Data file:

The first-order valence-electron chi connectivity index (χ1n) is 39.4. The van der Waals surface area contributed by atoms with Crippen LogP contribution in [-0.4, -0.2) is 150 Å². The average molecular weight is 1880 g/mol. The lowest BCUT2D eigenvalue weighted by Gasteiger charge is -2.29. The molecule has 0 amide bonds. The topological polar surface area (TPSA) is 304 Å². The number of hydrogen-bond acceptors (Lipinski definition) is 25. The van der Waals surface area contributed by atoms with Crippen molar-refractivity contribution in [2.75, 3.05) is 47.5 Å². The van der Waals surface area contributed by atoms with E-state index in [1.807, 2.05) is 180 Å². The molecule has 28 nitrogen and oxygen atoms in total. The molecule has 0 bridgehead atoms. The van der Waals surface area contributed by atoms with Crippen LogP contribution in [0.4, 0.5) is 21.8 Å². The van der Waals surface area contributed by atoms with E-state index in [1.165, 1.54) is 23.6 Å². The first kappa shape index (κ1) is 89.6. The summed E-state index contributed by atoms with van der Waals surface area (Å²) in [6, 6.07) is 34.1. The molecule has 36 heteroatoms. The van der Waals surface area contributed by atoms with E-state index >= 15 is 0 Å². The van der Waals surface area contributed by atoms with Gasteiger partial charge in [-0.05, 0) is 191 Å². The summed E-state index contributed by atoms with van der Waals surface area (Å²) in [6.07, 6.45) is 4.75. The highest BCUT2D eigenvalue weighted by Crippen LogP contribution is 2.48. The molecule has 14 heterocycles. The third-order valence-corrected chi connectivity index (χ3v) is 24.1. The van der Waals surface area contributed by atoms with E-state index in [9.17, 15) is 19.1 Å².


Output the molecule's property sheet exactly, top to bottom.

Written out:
The first-order valence-electron chi connectivity index (χ1n) is 39.4. The van der Waals surface area contributed by atoms with Crippen LogP contribution in [-0.4, -0.2) is 150 Å². The average molecular weight is 1880 g/mol. The lowest BCUT2D eigenvalue weighted by Gasteiger charge is -2.29. The molecule has 0 amide bonds. The topological polar surface area (TPSA) is 304 Å². The number of hydrogen-bond acceptors (Lipinski definition) is 25. The van der Waals surface area contributed by atoms with Crippen molar-refractivity contribution in [2.75, 3.05) is 47.5 Å². The van der Waals surface area contributed by atoms with E-state index in [1.807, 2.05) is 180 Å². The molecule has 28 nitrogen and oxygen atoms in total. The molecule has 0 bridgehead atoms. The van der Waals surface area contributed by atoms with Crippen LogP contribution in [0.4, 0.5) is 21.8 Å². The van der Waals surface area contributed by atoms with E-state index in [1.165, 1.54) is 23.6 Å². The first kappa shape index (κ1) is 89.6. The summed E-state index contributed by atoms with van der Waals surface area (Å²) in [6, 6.07) is 34.1. The molecule has 36 heteroatoms. The van der Waals surface area contributed by atoms with E-state index >= 15 is 0 Å². The van der Waals surface area contributed by atoms with Gasteiger partial charge in [-0.05, 0) is 191 Å². The summed E-state index contributed by atoms with van der Waals surface area (Å²) in [6.07, 6.45) is 4.75. The highest BCUT2D eigenvalue weighted by Crippen LogP contribution is 2.48. The molecule has 14 heterocycles. The third-order valence-corrected chi connectivity index (χ3v) is 24.1. The van der Waals surface area contributed by atoms with E-state index in [9.17, 15) is 19.1 Å².